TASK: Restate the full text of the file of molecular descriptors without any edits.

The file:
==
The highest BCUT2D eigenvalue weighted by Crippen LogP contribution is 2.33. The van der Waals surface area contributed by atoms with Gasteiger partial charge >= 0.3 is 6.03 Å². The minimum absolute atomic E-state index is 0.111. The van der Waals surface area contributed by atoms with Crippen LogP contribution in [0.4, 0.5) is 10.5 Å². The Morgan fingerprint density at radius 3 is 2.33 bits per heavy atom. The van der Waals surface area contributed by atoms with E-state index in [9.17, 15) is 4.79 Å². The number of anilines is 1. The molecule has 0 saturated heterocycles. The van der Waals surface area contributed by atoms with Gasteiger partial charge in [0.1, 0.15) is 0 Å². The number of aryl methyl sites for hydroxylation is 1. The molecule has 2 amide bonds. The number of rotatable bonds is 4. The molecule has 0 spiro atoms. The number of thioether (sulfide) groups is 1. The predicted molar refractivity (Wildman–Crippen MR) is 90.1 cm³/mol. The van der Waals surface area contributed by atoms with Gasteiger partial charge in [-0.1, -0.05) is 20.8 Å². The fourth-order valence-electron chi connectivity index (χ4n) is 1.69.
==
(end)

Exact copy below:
The highest BCUT2D eigenvalue weighted by Crippen LogP contribution is 2.33. The van der Waals surface area contributed by atoms with Gasteiger partial charge >= 0.3 is 6.03 Å². The minimum absolute atomic E-state index is 0.111. The van der Waals surface area contributed by atoms with Crippen LogP contribution in [0.4, 0.5) is 10.5 Å². The Morgan fingerprint density at radius 3 is 2.33 bits per heavy atom. The van der Waals surface area contributed by atoms with E-state index in [9.17, 15) is 4.79 Å². The number of anilines is 1. The molecule has 0 saturated heterocycles. The van der Waals surface area contributed by atoms with Gasteiger partial charge in [0.1, 0.15) is 0 Å². The number of aryl methyl sites for hydroxylation is 1. The molecule has 2 amide bonds. The number of rotatable bonds is 4. The molecule has 0 spiro atoms. The number of thioether (sulfide) groups is 1. The predicted molar refractivity (Wildman–Crippen MR) is 90.1 cm³/mol. The van der Waals surface area contributed by atoms with Gasteiger partial charge in [-0.1, -0.05) is 20.8 Å². The fourth-order valence-electron chi connectivity index (χ4n) is 1.69.